Leadership Statement of Nine Principles on Equity and Educational Testing and Assessment

The following statement was developed by a group of educational leaders seeking to ensure that concerns for equity would be reflected in all efforts at assessment reform. Since the statement was articulated, it has been signed by educational policymakers, measurement scientists, educational researchers, school administrators, and experts on equity and diversity who represent a variety of perspectives and expertise. Although these leaders have not always agreed on the particulars of assessment reform, they have unanimously supported the need to address equity and excellence in tandem as assessment reform moves forward.

As policymakers move forward to develop new standards and assessments, they should consider including the following principles, which will help to ensure that both equity and quality are dominant themes:

  1. New assessments should be field tested with the nation's diverse population in order to demonstrate that they are fair and valid and that they are suitable for policymakers to use as levers to improve outcomes before they are promoted for widespread use by American society.

  2. New standards and tests should accurately reflect and represent the skills and knowledge that are needed for the purposes for which they will be used.

  3. New content standards and assessments in different fields should involve a development process in which America's cultural and racial minorities are participants.

  4. New policies for standards and assessments should reflect the understanding that standards and assessments represent only two of many interventions required to achieve excellence and equity in American education. Equity and excellence can only be achieved if all educators dedicate themselves to their tasks and are given the resources they need.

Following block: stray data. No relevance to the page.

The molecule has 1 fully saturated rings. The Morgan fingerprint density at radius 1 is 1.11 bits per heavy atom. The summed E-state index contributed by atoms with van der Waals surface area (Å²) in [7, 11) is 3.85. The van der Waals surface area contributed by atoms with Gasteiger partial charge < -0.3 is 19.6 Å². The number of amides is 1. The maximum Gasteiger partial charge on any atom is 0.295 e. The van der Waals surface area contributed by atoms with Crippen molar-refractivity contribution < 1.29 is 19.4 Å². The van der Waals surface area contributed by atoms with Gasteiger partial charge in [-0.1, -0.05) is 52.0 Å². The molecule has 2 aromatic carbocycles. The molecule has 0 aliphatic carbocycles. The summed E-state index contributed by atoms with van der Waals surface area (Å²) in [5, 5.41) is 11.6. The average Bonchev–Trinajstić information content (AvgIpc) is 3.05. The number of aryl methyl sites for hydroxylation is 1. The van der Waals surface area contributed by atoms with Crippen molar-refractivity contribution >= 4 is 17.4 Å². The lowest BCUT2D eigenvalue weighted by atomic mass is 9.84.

5. New standards and assessments should offer a variety of options in the way students are asked to demonstrate their knowledge and skills, providing a best possible opportunity for each student to perform.

  6. New standards and assessments should include guidelines for intended and appropriate use of the results and a review mechanism to ensure that the guidelines are respected.

  7. New policies should list the existing standards and assessments that the new standards and assessments should replace (e.g., Chapter 1 standards and tests, state-mandated student standards and tests) in order to avoid unnecessary and costly duplication and to avoid overburdening schools, teachers and students who already feel saturated by externally mandated tests.

  8. New policies need to reflect the understanding by policymakers of the tradeoff between the types of standards and assessments needed for monitoring the progress of school systems and the nation versus the types of standards and assessments needed by teachers to improve teaching and learning. The attention and resources devoted to the former may compete for the limited resources available for research and development for the latter.

  9. New policies to establish standards and assessments should feature teachers prominently in the development process.

(National Research Council, 1993)


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